Luis A. Zamora, dietitian-nutritionist and founding member of the Spanish Scientific Society of Dietetics and Nutrition (SEDYN), recalls that consuming seasonal produce “is cheaper because at that specific time there is more supply. Furthermore, on an ecological level, we do not exhaust the soil with intensive agriculture to produce fruits and vegetables all year round, regardless of the season.”

For the consumer who is not very familiar with the seasons, it is difficult to know if their tomatoes are from an open-air garden or a greenhouse. “But at least we can look at the required provenance labelling to make sure it didn’t travel 15,000 kilometres to get to our table,” he says.

When looking for cleaner food, many are obsessed with ensuring that their agricultural products are organically produced, without industrial fertilisers or pesticides. They forget that although the compost is manure, it must also meet certain legal requirements and stay below maximum residue limits. Or that a New Zealand kiwi sold in a plastic basket “blows up everything we consider ecological.”

If there is “clean eating”, is there dirty food?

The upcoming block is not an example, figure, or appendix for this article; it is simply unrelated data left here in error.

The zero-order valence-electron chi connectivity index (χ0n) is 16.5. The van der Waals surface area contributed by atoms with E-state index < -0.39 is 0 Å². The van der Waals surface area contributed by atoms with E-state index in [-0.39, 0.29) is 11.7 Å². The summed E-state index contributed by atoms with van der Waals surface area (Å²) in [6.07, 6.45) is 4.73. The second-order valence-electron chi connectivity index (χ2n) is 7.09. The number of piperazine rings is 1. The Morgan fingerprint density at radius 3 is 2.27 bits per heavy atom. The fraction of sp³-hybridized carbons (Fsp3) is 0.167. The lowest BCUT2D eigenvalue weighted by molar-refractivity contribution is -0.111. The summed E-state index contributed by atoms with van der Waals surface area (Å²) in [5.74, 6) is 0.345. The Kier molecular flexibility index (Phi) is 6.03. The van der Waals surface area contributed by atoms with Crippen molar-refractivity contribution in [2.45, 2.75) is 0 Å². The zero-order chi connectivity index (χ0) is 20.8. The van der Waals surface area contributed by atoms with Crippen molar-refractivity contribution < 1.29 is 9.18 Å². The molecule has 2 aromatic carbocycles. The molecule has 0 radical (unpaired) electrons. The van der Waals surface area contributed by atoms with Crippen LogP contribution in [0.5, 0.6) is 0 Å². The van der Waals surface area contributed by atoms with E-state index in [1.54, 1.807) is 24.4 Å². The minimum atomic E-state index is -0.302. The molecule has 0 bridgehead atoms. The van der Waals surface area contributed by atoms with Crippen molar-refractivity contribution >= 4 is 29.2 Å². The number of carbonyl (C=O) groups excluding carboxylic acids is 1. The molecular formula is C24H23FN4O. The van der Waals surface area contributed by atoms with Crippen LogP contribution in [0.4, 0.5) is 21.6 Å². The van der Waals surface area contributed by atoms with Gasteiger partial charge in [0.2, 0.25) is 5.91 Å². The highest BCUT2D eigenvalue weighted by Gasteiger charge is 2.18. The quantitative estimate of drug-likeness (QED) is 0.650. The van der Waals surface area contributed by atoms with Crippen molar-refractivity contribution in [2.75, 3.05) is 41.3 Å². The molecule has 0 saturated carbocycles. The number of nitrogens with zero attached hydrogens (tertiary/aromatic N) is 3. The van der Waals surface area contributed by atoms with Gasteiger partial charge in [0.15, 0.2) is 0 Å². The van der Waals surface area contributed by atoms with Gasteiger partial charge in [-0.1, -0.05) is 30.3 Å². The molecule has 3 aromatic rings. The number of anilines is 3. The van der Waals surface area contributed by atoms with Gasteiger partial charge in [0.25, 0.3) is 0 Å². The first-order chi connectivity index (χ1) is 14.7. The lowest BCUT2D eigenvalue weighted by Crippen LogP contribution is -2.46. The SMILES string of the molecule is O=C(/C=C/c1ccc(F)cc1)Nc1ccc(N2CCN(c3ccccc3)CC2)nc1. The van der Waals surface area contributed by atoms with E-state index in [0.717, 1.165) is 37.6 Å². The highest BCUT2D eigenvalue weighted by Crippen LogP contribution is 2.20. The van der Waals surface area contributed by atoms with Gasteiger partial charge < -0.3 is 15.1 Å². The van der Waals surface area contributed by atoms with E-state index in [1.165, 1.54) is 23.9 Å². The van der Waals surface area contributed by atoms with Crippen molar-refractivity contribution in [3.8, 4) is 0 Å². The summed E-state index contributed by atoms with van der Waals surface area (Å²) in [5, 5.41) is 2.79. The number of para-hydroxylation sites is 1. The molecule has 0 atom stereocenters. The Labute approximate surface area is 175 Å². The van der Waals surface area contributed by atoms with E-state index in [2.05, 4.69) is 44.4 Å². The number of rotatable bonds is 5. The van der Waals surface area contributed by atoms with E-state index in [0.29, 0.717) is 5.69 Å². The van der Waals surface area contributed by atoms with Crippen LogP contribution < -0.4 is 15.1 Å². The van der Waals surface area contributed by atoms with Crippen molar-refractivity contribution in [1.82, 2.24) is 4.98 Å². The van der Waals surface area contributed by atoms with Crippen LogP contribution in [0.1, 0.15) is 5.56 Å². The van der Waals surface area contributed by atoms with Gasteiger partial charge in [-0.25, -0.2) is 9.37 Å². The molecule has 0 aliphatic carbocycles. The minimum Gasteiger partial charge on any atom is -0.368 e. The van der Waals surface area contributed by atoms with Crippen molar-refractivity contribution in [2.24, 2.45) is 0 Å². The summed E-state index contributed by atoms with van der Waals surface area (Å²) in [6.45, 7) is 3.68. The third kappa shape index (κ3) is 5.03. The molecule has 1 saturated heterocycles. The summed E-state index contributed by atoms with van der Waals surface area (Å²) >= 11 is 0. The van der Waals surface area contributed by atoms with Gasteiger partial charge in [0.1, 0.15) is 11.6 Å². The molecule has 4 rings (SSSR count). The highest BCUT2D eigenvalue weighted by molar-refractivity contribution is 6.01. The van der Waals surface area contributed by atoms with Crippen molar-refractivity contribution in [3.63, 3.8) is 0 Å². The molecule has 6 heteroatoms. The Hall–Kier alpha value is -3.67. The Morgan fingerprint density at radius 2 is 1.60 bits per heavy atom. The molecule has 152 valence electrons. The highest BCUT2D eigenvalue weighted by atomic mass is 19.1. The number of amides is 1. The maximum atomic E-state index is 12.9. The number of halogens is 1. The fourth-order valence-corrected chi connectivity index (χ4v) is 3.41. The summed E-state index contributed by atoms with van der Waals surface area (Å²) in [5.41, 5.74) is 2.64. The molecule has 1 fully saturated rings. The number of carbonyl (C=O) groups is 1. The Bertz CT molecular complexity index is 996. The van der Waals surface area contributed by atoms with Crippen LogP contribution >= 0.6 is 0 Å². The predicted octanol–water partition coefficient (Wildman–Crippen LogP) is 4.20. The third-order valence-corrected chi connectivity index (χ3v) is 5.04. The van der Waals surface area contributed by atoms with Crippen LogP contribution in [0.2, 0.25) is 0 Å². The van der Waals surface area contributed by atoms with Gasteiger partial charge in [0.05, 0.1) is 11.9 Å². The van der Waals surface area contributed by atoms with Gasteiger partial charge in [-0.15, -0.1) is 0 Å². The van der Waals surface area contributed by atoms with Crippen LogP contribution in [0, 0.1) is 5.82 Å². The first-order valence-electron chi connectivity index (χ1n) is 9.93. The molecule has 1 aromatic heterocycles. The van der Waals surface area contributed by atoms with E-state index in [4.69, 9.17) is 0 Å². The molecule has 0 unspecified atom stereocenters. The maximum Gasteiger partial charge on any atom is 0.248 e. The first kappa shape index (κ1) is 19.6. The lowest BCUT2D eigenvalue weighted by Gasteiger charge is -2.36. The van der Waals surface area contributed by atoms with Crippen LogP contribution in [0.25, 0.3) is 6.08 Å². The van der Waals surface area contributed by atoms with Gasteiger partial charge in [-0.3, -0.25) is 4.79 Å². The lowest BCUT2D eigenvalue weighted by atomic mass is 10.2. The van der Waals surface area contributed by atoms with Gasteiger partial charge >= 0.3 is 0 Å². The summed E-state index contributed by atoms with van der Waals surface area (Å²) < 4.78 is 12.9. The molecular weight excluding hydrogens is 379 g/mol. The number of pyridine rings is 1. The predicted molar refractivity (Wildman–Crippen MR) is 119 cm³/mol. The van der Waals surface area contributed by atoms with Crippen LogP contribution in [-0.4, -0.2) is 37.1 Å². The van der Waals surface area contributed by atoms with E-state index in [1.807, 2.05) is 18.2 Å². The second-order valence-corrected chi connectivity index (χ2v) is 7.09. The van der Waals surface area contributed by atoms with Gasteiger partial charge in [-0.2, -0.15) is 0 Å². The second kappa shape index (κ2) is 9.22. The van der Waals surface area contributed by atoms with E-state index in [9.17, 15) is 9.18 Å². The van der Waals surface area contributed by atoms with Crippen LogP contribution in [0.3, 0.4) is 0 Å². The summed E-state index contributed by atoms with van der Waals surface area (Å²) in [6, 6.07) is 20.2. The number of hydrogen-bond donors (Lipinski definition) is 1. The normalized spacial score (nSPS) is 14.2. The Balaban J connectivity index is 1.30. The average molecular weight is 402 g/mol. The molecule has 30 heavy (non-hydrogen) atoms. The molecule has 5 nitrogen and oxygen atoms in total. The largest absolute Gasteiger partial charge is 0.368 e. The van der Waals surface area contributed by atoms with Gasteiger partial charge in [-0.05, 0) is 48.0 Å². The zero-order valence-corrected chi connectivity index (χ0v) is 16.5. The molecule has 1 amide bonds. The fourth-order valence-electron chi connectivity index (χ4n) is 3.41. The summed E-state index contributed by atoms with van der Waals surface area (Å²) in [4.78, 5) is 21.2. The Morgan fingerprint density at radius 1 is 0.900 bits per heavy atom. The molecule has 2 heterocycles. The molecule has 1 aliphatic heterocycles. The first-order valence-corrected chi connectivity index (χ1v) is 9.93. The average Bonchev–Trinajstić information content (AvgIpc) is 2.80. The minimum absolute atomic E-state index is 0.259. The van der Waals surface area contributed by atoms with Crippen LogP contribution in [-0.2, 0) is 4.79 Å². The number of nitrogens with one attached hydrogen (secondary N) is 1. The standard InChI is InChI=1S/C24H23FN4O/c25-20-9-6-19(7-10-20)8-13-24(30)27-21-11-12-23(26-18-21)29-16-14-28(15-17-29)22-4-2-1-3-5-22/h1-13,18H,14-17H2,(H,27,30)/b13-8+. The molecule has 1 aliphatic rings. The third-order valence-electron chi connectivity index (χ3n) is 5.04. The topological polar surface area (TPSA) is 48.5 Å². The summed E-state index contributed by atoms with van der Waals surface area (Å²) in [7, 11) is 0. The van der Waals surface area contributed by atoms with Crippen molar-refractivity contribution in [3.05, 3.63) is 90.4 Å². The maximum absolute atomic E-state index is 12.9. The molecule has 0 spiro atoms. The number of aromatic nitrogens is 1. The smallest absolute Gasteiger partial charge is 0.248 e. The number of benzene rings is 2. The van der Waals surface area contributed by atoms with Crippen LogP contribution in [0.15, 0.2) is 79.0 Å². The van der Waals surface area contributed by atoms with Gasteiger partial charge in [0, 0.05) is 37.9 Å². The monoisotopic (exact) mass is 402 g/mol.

Eating healthier is a good goal. The problem is when it is established in terms of good-bad. Eating fruit is good, eating a cupcake is bad. The fruit is to eat clean, the cupcake is to eat dirty. The message is simplistic, but in people predisposed to polarised behaviours (or all or nothing) it becomes a mental health hazard that demonises food and greatly limits everything that surrounds eating.

“In Spain there is no proper study on what is understood as ‘eating clean’, but in consultation we usually find people who associate it with eating only grilled steaks and salads. It is also linked to accepting only bio, organic or little processed food. Realfood has had a lot to do with this. As a concept it is fine, but taken to the extreme it is a very dangerous movement because it turns food into an obsession”, declares dietitian Pablo Ojeda, member of the Spanish Society for the Study of Obesity (SEEDO).

He insists on the importance of prioritising fresh food, cooking rich and varied at home, but without losing sight of the enjoyment component of food. Adding the adjective clean next to the fact of eating implies believing that there are foods or ways of eating that dirty the body. “It is a very dangerous association. Just as no food by itself makes you fat, neither is a person dirty by eating in one way or another”, he explains. Alert of the danger of ending up assimilating obesity with dirty people. Or feeling dirty from being overweight.

“Let’s not read what we eat based on cleanliness or dirt criteria, but rather in terms of frequency. There will be frequent foods that contribute a lot in nutritional terms and that must be present 80-85% of the time. 15% remains for those more superfluous foods, but when well placed in the general context of our diet they allow us emotional balance and a normal social life. Let’s not forget that in our culture eating is also a family lunch or a pizza with friends”, he points out.